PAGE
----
Great Train Robbers all together at the launch of a book. (L-R) Buster Edwards, Tommy Wisbey, Jim White, Bruce Reynolds, Roger Cordrey, Charles Wilson and Jim HusseyRonnie BiggsRonald Arthur Ronnie Biggs played a minor role in the robbery, but his life as a fugitive after escaping from prison gained him notoriety. He was given a 30-year sentence in 1964, but he escaped after 15 months by fleeing over the walls of Londons Wandsworth prison in April 1965.After having plastic surgery, he lived as a fugitive for 36 years in first Australia then Brazil, where he fathered a son Michael.His health deteriorated in 2001 and he returned to the UK voluntarily where he was sent back to prison.He was finally freed in 2009 on compassionate grounds by then Justice Secretary Jack Straw who said he was not expected to recover. Ronald Buster EdwardsAn ex-boxer, club owner and small-time crook who fled to Mexico after the heist but gave himself up in 1966.Edwards is widely believed to be the man who wielded the cosh used to hit train driver Jack Mills over the head.Mills family say he never recovered, and he died seven years later.Edwards served nine years in jail and then became a familiar figure selling flowers outside Waterloo station in London.He was the subject of the 1988 film Buster, in which he was played by Phil Collins.Edwards was found hanged in a garage in 1994 at the age of 62. Two wreaths in the shape of trains accompanied his funeral cortège.Charlie WilsonWilson was the gangs treasurer who gave each of the robbers their cut of the haul.He was captured quickly and during his trial at Aylesbury Crown Court in 1964 earned the nickname the silent man as he refused to say anything.He was jailed for 30 years but escaped after just four months.He was captured again in Canada after four years on the run and served 10 more years in jail.He was the final train robber to emerge from prison in 1978.Wilson moved to Marbella, Spain, where he was shot and killed by a hitman on a bicycle in 1990.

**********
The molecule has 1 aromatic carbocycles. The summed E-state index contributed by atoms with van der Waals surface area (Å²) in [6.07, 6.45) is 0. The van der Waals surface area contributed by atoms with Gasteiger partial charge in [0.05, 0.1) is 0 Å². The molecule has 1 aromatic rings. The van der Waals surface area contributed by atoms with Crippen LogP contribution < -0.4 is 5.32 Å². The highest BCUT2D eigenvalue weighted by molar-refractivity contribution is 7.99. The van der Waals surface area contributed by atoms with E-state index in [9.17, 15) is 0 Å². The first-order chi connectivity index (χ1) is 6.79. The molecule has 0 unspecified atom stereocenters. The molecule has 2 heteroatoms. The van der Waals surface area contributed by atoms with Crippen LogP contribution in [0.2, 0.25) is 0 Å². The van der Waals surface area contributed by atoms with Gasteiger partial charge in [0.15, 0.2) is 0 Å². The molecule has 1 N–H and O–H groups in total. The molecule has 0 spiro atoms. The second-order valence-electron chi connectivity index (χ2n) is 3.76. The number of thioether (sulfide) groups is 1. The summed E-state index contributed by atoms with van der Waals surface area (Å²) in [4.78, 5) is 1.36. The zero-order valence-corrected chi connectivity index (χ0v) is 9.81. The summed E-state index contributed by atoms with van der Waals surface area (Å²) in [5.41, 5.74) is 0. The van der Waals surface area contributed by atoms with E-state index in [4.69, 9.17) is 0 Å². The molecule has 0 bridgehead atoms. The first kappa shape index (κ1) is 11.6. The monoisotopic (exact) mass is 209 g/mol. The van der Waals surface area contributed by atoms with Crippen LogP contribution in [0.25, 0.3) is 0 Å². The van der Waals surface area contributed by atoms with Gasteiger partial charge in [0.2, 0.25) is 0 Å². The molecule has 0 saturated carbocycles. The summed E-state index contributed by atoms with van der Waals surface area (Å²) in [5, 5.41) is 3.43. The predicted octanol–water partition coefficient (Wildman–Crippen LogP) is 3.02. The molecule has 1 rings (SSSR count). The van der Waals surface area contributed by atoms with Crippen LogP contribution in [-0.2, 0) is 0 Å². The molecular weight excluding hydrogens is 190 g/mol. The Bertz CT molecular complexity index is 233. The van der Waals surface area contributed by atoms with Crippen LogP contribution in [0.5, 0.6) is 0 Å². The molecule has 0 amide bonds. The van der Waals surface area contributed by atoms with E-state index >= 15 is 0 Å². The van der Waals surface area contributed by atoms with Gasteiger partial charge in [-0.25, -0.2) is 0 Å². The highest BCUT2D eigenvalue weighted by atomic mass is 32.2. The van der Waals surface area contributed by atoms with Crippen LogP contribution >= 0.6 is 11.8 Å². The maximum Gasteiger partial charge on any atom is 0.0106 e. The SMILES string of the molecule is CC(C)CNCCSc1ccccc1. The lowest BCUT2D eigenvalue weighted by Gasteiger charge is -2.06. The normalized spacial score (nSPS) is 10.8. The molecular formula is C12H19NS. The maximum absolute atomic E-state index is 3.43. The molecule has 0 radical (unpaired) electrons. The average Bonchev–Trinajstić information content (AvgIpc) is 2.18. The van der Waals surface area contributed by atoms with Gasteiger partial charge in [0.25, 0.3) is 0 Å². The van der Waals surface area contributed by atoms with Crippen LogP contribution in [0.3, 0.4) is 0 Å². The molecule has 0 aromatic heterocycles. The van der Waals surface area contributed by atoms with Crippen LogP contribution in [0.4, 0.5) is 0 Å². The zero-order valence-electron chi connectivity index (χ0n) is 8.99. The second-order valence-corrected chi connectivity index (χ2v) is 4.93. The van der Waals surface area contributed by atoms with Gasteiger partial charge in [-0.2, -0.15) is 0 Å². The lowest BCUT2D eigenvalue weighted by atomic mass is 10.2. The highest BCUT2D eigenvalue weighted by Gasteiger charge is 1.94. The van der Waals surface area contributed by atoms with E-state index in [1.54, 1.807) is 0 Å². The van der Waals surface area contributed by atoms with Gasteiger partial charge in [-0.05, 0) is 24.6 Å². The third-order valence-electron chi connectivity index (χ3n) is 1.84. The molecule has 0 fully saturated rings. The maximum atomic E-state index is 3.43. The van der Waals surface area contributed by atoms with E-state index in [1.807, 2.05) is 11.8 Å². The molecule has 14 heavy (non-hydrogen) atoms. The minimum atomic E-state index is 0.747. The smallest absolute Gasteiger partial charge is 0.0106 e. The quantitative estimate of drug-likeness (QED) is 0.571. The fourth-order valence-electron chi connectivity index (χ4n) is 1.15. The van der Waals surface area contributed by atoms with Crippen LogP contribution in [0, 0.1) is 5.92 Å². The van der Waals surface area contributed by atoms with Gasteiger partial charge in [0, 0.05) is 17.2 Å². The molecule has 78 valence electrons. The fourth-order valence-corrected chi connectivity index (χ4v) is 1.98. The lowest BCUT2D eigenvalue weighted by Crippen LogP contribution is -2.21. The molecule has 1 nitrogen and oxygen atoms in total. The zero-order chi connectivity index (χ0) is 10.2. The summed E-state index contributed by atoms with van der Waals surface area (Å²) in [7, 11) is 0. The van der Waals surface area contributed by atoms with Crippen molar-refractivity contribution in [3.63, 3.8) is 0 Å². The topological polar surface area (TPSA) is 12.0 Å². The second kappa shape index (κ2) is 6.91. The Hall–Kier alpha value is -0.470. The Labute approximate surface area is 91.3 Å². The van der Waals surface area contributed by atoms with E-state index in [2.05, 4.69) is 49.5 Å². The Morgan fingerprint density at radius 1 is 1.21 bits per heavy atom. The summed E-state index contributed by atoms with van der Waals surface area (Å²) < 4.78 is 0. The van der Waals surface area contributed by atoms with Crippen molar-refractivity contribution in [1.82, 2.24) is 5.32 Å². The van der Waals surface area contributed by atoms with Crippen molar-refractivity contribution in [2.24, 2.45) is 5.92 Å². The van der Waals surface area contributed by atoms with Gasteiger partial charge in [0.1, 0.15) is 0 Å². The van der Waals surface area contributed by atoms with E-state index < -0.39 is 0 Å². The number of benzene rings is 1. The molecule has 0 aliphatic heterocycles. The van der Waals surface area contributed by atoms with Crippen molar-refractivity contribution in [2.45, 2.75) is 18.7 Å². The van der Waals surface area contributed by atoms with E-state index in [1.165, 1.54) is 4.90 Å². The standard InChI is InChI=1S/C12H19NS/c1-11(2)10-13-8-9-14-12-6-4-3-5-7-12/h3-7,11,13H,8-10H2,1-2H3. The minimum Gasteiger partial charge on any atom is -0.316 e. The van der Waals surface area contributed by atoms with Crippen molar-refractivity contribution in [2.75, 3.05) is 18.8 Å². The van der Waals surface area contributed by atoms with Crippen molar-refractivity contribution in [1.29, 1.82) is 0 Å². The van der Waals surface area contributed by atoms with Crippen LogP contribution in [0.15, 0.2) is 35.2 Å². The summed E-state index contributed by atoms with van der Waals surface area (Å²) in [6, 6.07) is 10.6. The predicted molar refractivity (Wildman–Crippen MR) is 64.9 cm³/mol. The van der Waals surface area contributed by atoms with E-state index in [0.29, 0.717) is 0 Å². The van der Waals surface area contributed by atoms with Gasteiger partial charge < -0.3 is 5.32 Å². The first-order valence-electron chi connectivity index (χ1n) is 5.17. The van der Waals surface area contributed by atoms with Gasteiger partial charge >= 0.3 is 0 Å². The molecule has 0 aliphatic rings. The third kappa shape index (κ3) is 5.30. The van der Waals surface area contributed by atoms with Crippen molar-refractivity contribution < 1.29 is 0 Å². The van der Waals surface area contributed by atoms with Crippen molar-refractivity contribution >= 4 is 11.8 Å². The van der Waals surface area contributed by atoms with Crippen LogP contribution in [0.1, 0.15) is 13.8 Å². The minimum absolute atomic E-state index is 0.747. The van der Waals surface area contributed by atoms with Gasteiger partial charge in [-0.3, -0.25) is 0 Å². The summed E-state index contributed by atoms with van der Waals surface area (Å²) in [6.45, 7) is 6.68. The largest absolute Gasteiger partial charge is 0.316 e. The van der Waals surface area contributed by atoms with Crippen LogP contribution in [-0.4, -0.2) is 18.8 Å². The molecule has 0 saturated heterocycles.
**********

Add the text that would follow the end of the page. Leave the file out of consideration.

Interior shot of the Glasgow to London Royal Mail train which was carrying more than £2.6million in cashRoy JamesA silversmith and racing driver, James dreamed of investing his share of the loot in new car technology.He was nicknamed Weasel and was the chief getaway driver.James left a tell-tale fingerprint at the gangs farm hideout after the heist and was caught following a chase over rooftops in London.Jailed for 30 years, he served 12 and later sold silver from a market stall before moving to Spain.James was jailed again for six years in 1993 after shooting his wifes father and hitting her with a pistol.He died at the age of 62, soon after getting out of prison.Brian FieldA crooked solicitor who the gang used for the conveyancing when they bought the farm hideout used after the heist.Field was arrested and sentenced to 25 years, which was later reduced to five.He died in a motorway crash in 1979.Bill Boal
Police seize bags of cash following the heistAn engineer who was arrested with Roger Cordrey in possession of £141,000.Reynolds said he had never heard of Boal. He claimed Boal was not involved in the robbery and was an innocent man.Boal was charged with receiving stolen goods and jailed for 24 years, which was reduced to 14 on appeal.He died of cancer in jail in 1970.Tommy WisbeyA bookie and self-confessed heavy whose job in the heist was to frighten the train staff.Wisbey was sentenced to 30 years and released in 1976.He was jailed for another 10 years in 1989 for cocaine dealing and later ran a flower stall.On release from prison he went to live in north London and suffered several strokes.Bobby WelchA nightclub owner who was sentenced to 30 years in jail and was released in 1976.He was later left crippled after an operation on his leg went wrong.After jail he became a car dealer and gambler in London. He attended Bruce Reynolds funeral earlier this year.Gordon GoodyHe was jailed for 30 years and released in 1975. Goody moved to Spain to run a bar.James HusseyA decorator known as Big Jim who was sentenced to 30 years and released in 1975.Hussey later worked on a market stall and then opened a Soho restaurant.He notched up a conviction for assault in 1981 and in 1989 was jailed for seven years for a drug smuggling conspiracy with fellow train robber Wisbey.He died in November 2012, aged 79, from cancer.
Leatherslade Farm Oakley, the gangs hideout – the group consisted of 17 full members who were to receive an equal share, including 15 people who were at the actual robbery and two key informants Roger CordreyPart of the South Coast Raiders gang, Cordrey was a florist.He was arrested in Bournemouth after having the bad luck to rent a lock-up from a policemans widow.He was jailed for 20 years, which was reduced to 14 on appeal.When he was released in 1971 he went back to the flower business and moved to the West Country. He has since died.Jimmy WhiteA former Paratrooper described as quartermaster for the robbery.White was on the run for three years before being caught in Kent and sentenced to 18 years.He was released in 1975 and went to live in Sussex. He has since died.Leonard FieldA former merchant seaman, Field was sentenced to 25 years, which was later reduced to five.He was released from jail in 1967 and went to live in north London. Believed to be dead.John WheaterA solicitor who was sentenced to three years for conspiring to pervert the course of justice. He was released in 1966 and went to live in Surrey. Believed to be dead.